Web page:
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Could you please provide any similar examples ?

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    It means that bus service does not go to that area. Bus service usually only happens in urban places, so you can't get a bus ride in rural areas.
    – CRABOLO
    Nov 8 '14 at 7:00
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The bus doesn't run out here ?

"Out here" means that the speaker's current location is remote from something. From what exactly will usually be clear from the context. Or rather that the location is "outside" of something.

In our case, we can safely presume that the location is remote from the typical areas where bus transportation exists: cities, towns, highly developed rural areas (as @cVplZ said in the comment to your question).

It is "outside" of the "urbanized civilization", or "outside" in the sense that the speaker is currently in a country where bus transportation is not developed, and people rely more on personal vehicles.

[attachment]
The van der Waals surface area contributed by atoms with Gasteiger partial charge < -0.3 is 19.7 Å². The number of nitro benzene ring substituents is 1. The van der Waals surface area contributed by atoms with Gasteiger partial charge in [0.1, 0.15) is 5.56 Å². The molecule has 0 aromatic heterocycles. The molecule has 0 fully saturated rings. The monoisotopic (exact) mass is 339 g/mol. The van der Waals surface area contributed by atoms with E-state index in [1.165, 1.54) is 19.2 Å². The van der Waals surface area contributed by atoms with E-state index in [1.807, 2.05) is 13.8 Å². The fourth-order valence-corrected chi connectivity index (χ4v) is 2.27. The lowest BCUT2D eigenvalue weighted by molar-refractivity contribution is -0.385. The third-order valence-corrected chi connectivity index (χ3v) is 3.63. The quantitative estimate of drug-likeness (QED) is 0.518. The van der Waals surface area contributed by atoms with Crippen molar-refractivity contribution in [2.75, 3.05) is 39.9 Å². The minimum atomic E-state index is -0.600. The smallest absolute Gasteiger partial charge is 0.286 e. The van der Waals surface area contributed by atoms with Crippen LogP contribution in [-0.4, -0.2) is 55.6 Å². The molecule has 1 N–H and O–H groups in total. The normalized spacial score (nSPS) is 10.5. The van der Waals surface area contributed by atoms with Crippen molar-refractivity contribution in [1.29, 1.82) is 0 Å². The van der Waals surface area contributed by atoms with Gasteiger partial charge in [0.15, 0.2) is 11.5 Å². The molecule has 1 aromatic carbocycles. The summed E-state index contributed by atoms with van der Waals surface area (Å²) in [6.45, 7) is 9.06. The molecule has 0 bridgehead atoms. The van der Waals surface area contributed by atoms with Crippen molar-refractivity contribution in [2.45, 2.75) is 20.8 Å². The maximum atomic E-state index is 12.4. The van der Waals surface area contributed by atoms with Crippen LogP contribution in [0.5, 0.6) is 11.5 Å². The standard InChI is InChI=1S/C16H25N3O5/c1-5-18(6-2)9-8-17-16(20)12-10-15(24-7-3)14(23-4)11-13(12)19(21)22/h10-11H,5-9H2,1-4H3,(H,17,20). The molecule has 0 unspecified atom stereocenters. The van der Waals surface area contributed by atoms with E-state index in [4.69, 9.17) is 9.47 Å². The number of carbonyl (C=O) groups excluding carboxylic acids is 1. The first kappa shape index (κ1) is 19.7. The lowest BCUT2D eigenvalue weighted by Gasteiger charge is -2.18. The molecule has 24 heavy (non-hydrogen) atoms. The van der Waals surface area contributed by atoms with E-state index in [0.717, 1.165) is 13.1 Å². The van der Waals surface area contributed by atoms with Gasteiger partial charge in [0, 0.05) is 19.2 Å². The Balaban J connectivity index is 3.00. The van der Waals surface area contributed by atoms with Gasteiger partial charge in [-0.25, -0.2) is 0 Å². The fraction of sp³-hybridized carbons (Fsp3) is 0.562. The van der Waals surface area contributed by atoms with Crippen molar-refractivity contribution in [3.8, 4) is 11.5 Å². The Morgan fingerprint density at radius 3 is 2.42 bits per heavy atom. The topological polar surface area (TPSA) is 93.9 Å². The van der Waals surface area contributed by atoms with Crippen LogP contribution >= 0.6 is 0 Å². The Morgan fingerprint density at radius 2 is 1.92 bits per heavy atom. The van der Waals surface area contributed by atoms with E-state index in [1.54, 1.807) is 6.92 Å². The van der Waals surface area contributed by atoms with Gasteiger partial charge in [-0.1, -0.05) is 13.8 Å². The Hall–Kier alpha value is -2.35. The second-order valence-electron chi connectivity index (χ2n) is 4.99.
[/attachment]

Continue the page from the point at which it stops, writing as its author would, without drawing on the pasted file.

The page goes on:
You should focus on the words "out here", not "run out".

As for examples, here's one. A young man leaves the urbanized areas of the USA (specifically, his home city of Boston) and travels to Alaska - a region "outside" of civilization - in search of gold:

"We met your father in Boston," put in Earl. "He said if we should ever run across you to tell you to come home."
"I'm not going back," was the reply of the squire's son. "I came out here to make my fortune."
(To Alaska for Gold)

In the same vein, you should focus on out here, not on came out.

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